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Debating While Female
November 2018. I was fidgeting with my folder, my head crammed full of facts about pharmaceutical price controls. My opponents walked into the room. Two boys, one Caucasian and one South Asian, both in suits. We exchanged awkward pre-round introductions, and took our seats before the judge came in the room. I overheard an unfortunately audible exchange between them.
“Can you see her bra through her shirt?”
“Kind of. Does she think she’ll win because she’s flashing the judge?”
The judge was a woman. I won that round.
December 2018. I was standing on a stage, in a dusty high-school auditorium. I clutched my third-place medal as I smiled a little awkwardly into the audience, As I descended the stairs, my male debate partner said something so hurtful to me I’ll never forget it.
“You only got a higher score because the judges were all guys, they were perverts, and you wore a tight skirt”.
The smile slid off my face as I stared at him. He was my friend. One of my best friends, and I didn’t want to acknowledge what I had just heard.
January 2019. In the hallway, a boy in a suit and tie grins at me and runs his eyes over my body. Grabs my arm. I twist away. He’s older than me, and taller; probably a junior. I know what school he goes to. It’s a fancy, all-boys private school. My coach knows that his coach is friends with the league director.
“What’s your name?”, he asks me. For once in my life, I’m unable to speak. I walk away as fast as I can.
February 2019. One of the coaches of the opposing team, a man well into his thirties, winks at me, making me stumble in my first constructive speech. A boy in a red hoodie smiles at me, I smile back, and then somehow I see him in all my rounds for the rest of the day.
April 2019. A white male judge looks at me sympathetically after a round and says,
“Look, sweetheart, I know it’s hard for women, but try to be more aggressive in crossfire”.
I debate on the New York City Urban Debate League circuit, and I’m grateful for that. In spire of the incidents listed above, I know that in other parts of the country, the sexism and misogyny is so much worse.
Debating as a student activity in the United States started at Princeton University. The first student debate society in post-Revolution America started at the University of North Carolina at Chapel Hill, and it is still active today. But like many things in this world, competitive debate started out excluding women. It still does. I visited the website of Yale University’s debate team, and was honestly shocked. There were thirteen men, eleven of whom were white. And there were four girls on that team. Harvard’s team? Twelve men. Two women, one of whom is a coach. Debate grows more and more male as you climb higher in the rankings. Local tournaments, city, state, national.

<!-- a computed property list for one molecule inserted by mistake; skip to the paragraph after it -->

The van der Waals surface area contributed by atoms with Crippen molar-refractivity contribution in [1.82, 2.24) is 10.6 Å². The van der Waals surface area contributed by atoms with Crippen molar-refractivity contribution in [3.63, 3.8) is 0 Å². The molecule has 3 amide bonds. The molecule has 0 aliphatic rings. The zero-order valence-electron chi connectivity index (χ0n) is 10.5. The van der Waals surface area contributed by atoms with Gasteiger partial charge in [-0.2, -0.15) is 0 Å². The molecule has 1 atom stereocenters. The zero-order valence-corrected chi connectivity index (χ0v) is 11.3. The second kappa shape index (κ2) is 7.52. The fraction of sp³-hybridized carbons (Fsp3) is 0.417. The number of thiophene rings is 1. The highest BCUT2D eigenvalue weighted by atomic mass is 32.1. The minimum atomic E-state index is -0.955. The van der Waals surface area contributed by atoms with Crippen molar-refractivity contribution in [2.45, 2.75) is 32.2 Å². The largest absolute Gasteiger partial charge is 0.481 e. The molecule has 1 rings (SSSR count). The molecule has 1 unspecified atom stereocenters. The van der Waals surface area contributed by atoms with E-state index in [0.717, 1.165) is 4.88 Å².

Collegiate debate is still predominantly male. And high school debate may have a slightly higher number of women, yet the harassment and discrimination often drive away women before they can reach the most competitive levels.
I love debate too much to ever give up on it, no matter what I have to deal with. But I look around at my fellow female debaters, and I feel sad for them. One of my closest debate friends is being harassed by our other teammate. He stalks her physically and on the internet, he constantly texts her, he eavesdrops on conversations she has with other people, and he’s expressed obsessively possessive opinions about her. My friend is so bothered by this, she’s thinking about leaving the team while our coaches turn a blind eye.
‘Boys will be boys’. The apologetic shrug and the smile that lets you know, it’s not really a big deal, honey, you’re over-exaggerating. When I walk into a classroom to debate about Saudi Arabian arms sales or the United Nations Security Council, I have to stop for a moment. Think. Is my skirt too tight? Is my bra strap showing? Do I look too fat? Do I look too thin? Are there bags under my eyes? Is my makeup too much or too little, are my heels too high? Should I have worn pants?
And I know I’m not over-exaggerating, because I know I’m on display for every moment I’m in that room. My male opponents and my male teammates all have the luxury of being able to speak freely. But I? I am bogged down by everyone’s sundry judgements and expectations. Be aggressive, or the judge will think you’re a weak little girl. Don’t be too aggressive, or the judge will think you’re being bossy and crass. Don’t play with your hair, it makes you look like you’re flirting. Play with your hair, use your flirtation against them.
Why can’t I have the freedom of speaking freely and loudly about geopolitical stability, fiscal responsibility, and everything else?
It’s truly the small things that showcase to me just how much the world of competitive debate needs to change. If I take off my blazer in an overheated classroom, I have to hear snickers and see the obvious glances aimed at my chest. I feel vulnerable and uncovered. I want to hide under as many layers as possible to wipe away the stares of those eyes. Sometimes, even other girls I talk to about this issue don’t understand.
“You’re boy-crazy, though!”, they laugh. I do like boys. Boys who don’t disrespect me, try to talk over me, make jokes about how ‘my place is in the kitchen’. Boys who don’t try to stare down my shirt while I try to talk about nuclear proliferation, who don’t belittle me and make me feel like a lesser debater and a lesser person.
I’ve had a hard time coming to terms with the fact that there’s not much I can currently do. One day, I have the confidence that things will change in the world of competitive debate. But for now? I hold my head high, I wear my kitten heels and my pencil skirt, and when someone makes a suggestive comment or a sexist joke, I look them right in the eye until they turn away in shame.